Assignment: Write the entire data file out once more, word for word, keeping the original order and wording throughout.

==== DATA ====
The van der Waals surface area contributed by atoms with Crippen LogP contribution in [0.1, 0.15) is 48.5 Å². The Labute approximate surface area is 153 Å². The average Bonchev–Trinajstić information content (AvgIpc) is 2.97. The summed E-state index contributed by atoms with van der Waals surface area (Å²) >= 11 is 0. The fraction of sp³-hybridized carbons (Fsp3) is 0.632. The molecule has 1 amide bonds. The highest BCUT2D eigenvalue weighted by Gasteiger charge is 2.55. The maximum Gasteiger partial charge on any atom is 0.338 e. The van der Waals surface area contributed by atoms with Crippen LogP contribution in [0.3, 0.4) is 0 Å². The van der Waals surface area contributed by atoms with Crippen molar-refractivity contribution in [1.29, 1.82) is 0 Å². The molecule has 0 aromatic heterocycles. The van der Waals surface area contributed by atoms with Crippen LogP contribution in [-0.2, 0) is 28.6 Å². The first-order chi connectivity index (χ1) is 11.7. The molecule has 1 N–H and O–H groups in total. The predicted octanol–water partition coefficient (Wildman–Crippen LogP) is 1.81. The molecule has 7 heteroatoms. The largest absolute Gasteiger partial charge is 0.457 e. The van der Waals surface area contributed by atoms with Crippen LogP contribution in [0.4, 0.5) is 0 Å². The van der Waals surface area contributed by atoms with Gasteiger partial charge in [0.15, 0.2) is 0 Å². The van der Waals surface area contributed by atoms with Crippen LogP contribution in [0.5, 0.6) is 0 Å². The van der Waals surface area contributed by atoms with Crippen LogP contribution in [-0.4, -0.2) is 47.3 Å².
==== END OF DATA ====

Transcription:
The van der Waals surface area contributed by atoms with Crippen LogP contribution in [0.1, 0.15) is 48.5 Å². The Labute approximate surface area is 153 Å². The average Bonchev–Trinajstić information content (AvgIpc) is 2.97. The summed E-state index contributed by atoms with van der Waals surface area (Å²) >= 11 is 0. The fraction of sp³-hybridized carbons (Fsp3) is 0.632. The molecule has 1 amide bonds. The highest BCUT2D eigenvalue weighted by Gasteiger charge is 2.55. The maximum Gasteiger partial charge on any atom is 0.338 e. The van der Waals surface area contributed by atoms with Crippen LogP contribution in [0.3, 0.4) is 0 Å². The van der Waals surface area contributed by atoms with Crippen molar-refractivity contribution in [1.29, 1.82) is 0 Å². The molecule has 0 aromatic heterocycles. The van der Waals surface area contributed by atoms with Crippen LogP contribution in [-0.2, 0) is 28.6 Å². The first-order chi connectivity index (χ1) is 11.7. The molecule has 1 N–H and O–H groups in total. The predicted octanol–water partition coefficient (Wildman–Crippen LogP) is 1.81. The molecule has 7 heteroatoms. The largest absolute Gasteiger partial charge is 0.457 e. The van der Waals surface area contributed by atoms with Crippen LogP contribution in [0.4, 0.5) is 0 Å². The van der Waals surface area contributed by atoms with Gasteiger partial charge in [0.15, 0.2) is 0 Å². The van der Waals surface area contributed by atoms with Crippen LogP contribution in [0.5, 0.6) is 0 Å². The van der Waals surface area contributed by atoms with Crippen LogP contribution in [-0.4, -0.2) is 47.3 Å².